In the Courtyard of Master Joshu’s temple was a cypress tree. One day, a monk asked Joshu
“Does the cypress tree have Buddha nature?”
Joshu replied, “It does”
The monk asked, “When does it acquire Buddha nature?”
Joshu said, “ When the sky falls to the ground”
The inclination is to interpret his answer as something like this:
Buddha nature isn’t an attribute that can be acquired by individual things, or people. It is a mythopoetic way of describing the dynamic wholeness of all being.
So, it’s not that you, or anyone else, has Buddha nature. Rather, you and everything else are Buddha nature. In Joshu’s answer, “sky” means emptiness, so what Joshu is pointing to is different from an abstract understanding (and hence separation) of form and emptiness. Rather, it is the real experience of both, interwoven in the fabric of full dynamic functioning, or dependent origination, or Buddha nature.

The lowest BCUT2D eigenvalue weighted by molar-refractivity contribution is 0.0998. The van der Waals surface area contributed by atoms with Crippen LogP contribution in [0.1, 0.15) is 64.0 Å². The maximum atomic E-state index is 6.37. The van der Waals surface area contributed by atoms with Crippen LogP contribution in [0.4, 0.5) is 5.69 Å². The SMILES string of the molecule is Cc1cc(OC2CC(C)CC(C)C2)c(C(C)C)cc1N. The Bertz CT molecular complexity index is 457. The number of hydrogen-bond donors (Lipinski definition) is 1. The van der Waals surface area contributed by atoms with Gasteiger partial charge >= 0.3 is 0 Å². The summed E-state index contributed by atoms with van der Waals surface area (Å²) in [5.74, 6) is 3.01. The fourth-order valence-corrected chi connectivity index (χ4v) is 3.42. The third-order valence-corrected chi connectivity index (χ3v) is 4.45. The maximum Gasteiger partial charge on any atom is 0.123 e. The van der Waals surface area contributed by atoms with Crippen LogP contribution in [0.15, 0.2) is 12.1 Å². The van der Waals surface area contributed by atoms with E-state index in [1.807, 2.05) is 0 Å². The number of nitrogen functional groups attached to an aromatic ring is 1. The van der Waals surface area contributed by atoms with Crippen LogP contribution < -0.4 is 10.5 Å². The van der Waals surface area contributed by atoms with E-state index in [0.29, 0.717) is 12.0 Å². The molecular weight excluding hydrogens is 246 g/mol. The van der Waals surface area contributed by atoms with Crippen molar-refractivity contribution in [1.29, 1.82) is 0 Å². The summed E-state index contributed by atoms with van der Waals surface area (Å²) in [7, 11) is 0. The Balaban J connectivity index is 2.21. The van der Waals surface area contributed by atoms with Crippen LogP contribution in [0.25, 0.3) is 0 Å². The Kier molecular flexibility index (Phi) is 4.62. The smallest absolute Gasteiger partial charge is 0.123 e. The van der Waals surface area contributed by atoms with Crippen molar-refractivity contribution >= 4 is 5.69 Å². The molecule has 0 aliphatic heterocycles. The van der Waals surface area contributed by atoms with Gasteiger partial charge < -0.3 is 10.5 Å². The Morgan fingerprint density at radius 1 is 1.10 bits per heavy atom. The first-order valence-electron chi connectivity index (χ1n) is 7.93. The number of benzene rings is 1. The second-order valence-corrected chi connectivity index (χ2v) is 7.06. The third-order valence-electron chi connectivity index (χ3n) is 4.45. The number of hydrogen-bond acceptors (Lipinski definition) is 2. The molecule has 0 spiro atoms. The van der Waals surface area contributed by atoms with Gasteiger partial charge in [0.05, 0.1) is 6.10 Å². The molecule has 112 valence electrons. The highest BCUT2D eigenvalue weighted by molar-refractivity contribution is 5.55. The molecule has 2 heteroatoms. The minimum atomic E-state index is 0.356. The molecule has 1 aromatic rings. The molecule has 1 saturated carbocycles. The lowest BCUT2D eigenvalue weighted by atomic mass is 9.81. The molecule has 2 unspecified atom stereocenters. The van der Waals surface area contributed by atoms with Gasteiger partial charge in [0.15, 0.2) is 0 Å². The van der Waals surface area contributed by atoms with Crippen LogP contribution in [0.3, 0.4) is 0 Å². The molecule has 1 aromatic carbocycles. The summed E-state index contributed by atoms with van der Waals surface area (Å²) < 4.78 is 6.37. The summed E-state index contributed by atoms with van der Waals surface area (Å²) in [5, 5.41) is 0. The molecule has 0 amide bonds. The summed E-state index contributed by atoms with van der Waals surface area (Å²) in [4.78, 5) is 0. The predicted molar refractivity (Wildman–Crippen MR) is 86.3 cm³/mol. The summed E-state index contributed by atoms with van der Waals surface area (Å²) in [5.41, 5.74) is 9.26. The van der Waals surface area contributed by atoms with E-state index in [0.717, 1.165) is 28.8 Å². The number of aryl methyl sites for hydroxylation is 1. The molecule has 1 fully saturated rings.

But I think an interpretation like this falls into a classic zen error. We purport to debunk and leave the house of Buddhist theory, but actually never leave, remaining within a weird zen shaped annexe, perhaps called “concrete reality”, perhaps called something else.
We can’t understand practice through theory, but we can understand and explain theory through practice. But without theory, we would never start practice. But it’s not a catch 22, it’s a spiral.
In the exchange, when is the “When”?
When we practice. In your actual experience, when you are sitting, isn’t it as if your face, your head, your torso are hanging in space? And isn’t it as if your pelvis, your legs, your feet are part of the great ground? And isn’t this the sky falling to the ground? The ground falling to the sky?